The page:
Grab the Move tool and click Infinite Light in the 3D panel. Drag the handle up so that the light comes from above, like in the background image. Go to the Properties panel and increase the Shadow softness to 30%. Add a second infinite light: click the Light icon in the 3D panel and choose Infinite Light, then direct it from the right, lower the intensity and increase the Softness.
- ADD THE REFLECTIONS
We can add a subtle reflection on the board to help ground the shape. Go to the 3D panel and click Environment. Go to the Properties panel and set the Ground Plane reflections to about 20%, roughness 40%. Once again, make a rectangular selection and click the Render button in the Properties panel to check the effect, then adjust the settings if necessary.
- MAKE A PAWN
Make a new layer and name it Pawn, then go to the Paths panel, click the Pawn path, then extrude it to a 3D shape. Once done, press Cmd/ Ctrl+E to merge the Pawn layer with the Queen. Go to the 3D panel and click Pawn, then go to the Properties panel, click Coordinates and make sure X, Y and Z rotation are all zeroed, then use the Move tool to position the piece on the board.
- MATCH THE MATERIAL
Highlight the Queen Extrusion Material, click the material preset drop-down menu, then click the flyout menu and choose New Material to save the green material as a preset. You can then highlight the Pawn Extrusion Material and apply the green preset. Next, right click Pawn in the 3D panel, choose Duplicate Shapes, then use the Move tool to reposition the copy.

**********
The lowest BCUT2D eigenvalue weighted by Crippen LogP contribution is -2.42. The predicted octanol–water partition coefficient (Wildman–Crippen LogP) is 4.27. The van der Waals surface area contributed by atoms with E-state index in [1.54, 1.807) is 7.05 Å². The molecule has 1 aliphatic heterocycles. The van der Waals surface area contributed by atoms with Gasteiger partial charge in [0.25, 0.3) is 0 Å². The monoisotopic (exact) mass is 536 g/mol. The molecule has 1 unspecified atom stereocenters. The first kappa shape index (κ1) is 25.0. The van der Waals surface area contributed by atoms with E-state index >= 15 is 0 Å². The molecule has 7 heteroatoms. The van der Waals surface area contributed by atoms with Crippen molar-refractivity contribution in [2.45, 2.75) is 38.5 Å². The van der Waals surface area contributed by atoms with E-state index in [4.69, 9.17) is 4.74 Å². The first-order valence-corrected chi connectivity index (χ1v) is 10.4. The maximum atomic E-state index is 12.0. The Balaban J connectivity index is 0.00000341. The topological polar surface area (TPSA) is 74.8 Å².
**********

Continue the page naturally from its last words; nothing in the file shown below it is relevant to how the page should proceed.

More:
- MAKE A KING
Make a 3D shape for the King Body path. Once done, make a new layer, highlight the King Path (top) path, then again go to 3D>New 3D Extrusion from Path. This time, just use the Extrusion depth without rotation, then position the shape on top of the king piece (use the coordinates to reset any rotation). Highlight all the 3D layers and press Cmd/Ctrl+E to merge the layers.
- ADD ANOTHER COLOUR
Go to the 3D panel, highlight the two King shapes, right click and choose Group Objects. Click parts of the King piece to highlight the Extrusion material, then go to the Properties panel, add the green material preset and change the Diffuse colour to Red. Next, duplicate a few of the Pawn shapes, move them behind the red piece, and change the colour.
- BUILD UP THE REST OF THE SET
Continue adding more pieces and colouring them in the same way to build up the pieces on the chess board. Use the Slide Object Move tool to move the pieces around the board, and make sure they all line up with the ground plane. It can be useful to store your chosen colours as swatches in the Swatches panel for easy access and to keep them consistent.
- DISTORT THE SHAPES
Once you’re happy with the position and colouring of your pieces, you could try distorting some of them slightly so that they look less uniform. Use the axis widget to scale along Y to stretch the sizes slightly, then make sure you go to 3D>Move to Ground Plane once you’ve finished to reset the positions, else the pieces won’t look quite right.
- APPLY SHALLOW FOCUS TO THE IMAGE
Finally, we can add a depth-offield effect to mimic the shallow focus in the background scene. Go to the 3D panel and click Current View, then set Depth of Field Distance 0.28, Depth 2.2. Click the Render button to render the scene. This may take a while. Once it’s finished, press Cmd/Ctrl+Shift+Alt+E to merge a 2D layer of your scene, then save it.